China spent much of the second half defending with the visitors piling on the pressure. Ki Seung-yeung and Ji Dong-won both went close for South Korea but could not find a way past China goalkeeper Zeng Cheng.

South Korea has 10 points from six matches in Group A and is still on course to qualify for the World Cup in Russia. China, which last qualified for the World Cup in 2002, has five points.

Only the top two teams from the six-nation group qualify automatically. The third-place team will head to the playoffs.

CONMEBOL wrap: Brazil routs Uruguay, Messi guides Argentina past Chile

Pedro Vilela/Getty Images
Leave a comment

A roundup of Thursday’s action from around CONMEBOL World Cup qualifying…

[ MORE: USMNT looks to build momentum against Honduras in WCQ ]

Paulinho‘s hat-trick helped bring Brazil back from an early deficit as the Selecao topped Uruguay, 4-1. Edinson Cavani put the hosts ahead after nine minutes from the penalty spot, but it was Paulinho that answered 10 minutes later for his first of the night. Neymar also tallied for the Brazilians, who continue to lead CONMEBOL qualifying with 30 points.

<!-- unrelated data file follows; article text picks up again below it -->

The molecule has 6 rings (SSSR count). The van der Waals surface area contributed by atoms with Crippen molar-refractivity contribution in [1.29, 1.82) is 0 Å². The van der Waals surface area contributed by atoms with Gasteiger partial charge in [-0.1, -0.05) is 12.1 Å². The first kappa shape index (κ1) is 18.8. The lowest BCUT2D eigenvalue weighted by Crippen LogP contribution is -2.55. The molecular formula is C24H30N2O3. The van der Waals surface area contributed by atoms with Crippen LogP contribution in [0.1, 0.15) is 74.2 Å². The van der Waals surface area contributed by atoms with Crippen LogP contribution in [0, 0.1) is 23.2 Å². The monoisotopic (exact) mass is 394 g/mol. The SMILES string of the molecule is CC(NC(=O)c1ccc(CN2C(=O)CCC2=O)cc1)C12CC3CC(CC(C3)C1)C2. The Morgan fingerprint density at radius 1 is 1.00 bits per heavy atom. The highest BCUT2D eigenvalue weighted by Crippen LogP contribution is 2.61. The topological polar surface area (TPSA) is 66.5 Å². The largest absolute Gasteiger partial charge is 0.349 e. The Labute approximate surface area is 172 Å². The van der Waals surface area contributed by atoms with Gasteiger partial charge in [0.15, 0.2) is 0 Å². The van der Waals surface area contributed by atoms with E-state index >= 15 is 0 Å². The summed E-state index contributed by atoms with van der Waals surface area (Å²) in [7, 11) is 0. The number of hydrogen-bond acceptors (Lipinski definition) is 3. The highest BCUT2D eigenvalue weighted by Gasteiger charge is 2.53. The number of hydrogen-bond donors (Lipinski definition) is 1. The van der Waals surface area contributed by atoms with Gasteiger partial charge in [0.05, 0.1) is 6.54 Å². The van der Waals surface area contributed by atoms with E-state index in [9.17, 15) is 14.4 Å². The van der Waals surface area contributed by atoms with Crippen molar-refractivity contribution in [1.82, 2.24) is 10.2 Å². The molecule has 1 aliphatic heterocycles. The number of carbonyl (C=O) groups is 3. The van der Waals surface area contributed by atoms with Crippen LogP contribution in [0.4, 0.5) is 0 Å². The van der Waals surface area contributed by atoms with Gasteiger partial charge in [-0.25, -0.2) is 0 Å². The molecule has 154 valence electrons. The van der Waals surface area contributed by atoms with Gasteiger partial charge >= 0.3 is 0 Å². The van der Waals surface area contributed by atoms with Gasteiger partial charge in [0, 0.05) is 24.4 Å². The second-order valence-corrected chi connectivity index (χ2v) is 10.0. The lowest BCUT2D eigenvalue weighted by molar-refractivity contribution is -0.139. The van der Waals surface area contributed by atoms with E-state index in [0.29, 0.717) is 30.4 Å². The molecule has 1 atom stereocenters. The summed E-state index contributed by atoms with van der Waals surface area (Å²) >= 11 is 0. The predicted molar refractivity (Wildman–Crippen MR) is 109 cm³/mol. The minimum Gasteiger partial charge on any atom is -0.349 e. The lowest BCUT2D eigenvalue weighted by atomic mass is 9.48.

Lionel Messi scored in the first half to help lift Argentina over Chile, 1-0. The Barcelona attacker scored after 16 minutes when Angel di Maria was taken down inside the Chilean area by José Fuenzalida. Chile was held to just one shot on target throughout, and the loss leaves the reigning Copa America winners on the outside looking in at the top five.